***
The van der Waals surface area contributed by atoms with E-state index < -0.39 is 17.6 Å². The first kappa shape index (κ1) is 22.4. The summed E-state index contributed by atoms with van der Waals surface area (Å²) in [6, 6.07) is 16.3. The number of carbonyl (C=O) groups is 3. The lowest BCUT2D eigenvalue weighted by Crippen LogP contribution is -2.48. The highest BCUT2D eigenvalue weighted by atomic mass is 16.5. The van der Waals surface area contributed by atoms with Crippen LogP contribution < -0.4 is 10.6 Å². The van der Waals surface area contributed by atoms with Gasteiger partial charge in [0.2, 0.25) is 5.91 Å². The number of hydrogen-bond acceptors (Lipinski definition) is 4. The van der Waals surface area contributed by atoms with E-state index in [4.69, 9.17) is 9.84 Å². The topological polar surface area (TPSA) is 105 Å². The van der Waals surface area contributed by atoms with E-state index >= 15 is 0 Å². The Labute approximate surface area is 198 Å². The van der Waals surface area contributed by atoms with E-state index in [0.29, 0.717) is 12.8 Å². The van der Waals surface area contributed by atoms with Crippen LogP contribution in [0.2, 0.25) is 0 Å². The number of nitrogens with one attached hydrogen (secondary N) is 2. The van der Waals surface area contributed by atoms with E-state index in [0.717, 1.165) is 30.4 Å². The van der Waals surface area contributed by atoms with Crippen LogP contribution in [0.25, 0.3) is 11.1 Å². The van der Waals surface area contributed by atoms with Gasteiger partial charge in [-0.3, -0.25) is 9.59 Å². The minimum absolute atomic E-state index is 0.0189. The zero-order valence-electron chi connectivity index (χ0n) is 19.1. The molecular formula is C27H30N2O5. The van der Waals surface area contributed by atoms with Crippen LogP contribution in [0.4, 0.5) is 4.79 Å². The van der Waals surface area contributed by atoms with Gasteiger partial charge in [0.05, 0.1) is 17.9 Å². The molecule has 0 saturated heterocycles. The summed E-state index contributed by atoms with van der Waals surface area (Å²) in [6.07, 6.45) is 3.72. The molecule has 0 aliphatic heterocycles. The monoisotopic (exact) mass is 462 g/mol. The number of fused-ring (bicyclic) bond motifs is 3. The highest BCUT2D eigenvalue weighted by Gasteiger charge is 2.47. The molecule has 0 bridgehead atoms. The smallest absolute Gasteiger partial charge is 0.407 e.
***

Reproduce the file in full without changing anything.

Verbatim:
The van der Waals surface area contributed by atoms with E-state index < -0.39 is 17.6 Å². The first kappa shape index (κ1) is 22.4. The summed E-state index contributed by atoms with van der Waals surface area (Å²) in [6, 6.07) is 16.3. The number of carbonyl (C=O) groups is 3. The lowest BCUT2D eigenvalue weighted by Crippen LogP contribution is -2.48. The highest BCUT2D eigenvalue weighted by atomic mass is 16.5. The van der Waals surface area contributed by atoms with Crippen LogP contribution < -0.4 is 10.6 Å². The van der Waals surface area contributed by atoms with Gasteiger partial charge in [0.2, 0.25) is 5.91 Å². The number of hydrogen-bond acceptors (Lipinski definition) is 4. The van der Waals surface area contributed by atoms with E-state index in [4.69, 9.17) is 9.84 Å². The topological polar surface area (TPSA) is 105 Å². The van der Waals surface area contributed by atoms with E-state index >= 15 is 0 Å². The Labute approximate surface area is 198 Å². The van der Waals surface area contributed by atoms with E-state index in [0.29, 0.717) is 12.8 Å². The van der Waals surface area contributed by atoms with Crippen LogP contribution in [0.2, 0.25) is 0 Å². The number of nitrogens with one attached hydrogen (secondary N) is 2. The van der Waals surface area contributed by atoms with E-state index in [0.717, 1.165) is 30.4 Å². The van der Waals surface area contributed by atoms with Crippen LogP contribution in [0.25, 0.3) is 11.1 Å². The van der Waals surface area contributed by atoms with Gasteiger partial charge in [-0.3, -0.25) is 9.59 Å². The minimum absolute atomic E-state index is 0.0189. The zero-order valence-electron chi connectivity index (χ0n) is 19.1. The molecular formula is C27H30N2O5. The van der Waals surface area contributed by atoms with Crippen LogP contribution in [0.4, 0.5) is 4.79 Å². The van der Waals surface area contributed by atoms with Gasteiger partial charge in [0.05, 0.1) is 17.9 Å². The molecule has 0 saturated heterocycles. The summed E-state index contributed by atoms with van der Waals surface area (Å²) in [6.07, 6.45) is 3.72. The molecule has 0 aliphatic heterocycles. The monoisotopic (exact) mass is 462 g/mol. The number of fused-ring (bicyclic) bond motifs is 3. The highest BCUT2D eigenvalue weighted by Gasteiger charge is 2.47. The molecule has 0 bridgehead atoms. The smallest absolute Gasteiger partial charge is 0.407 e.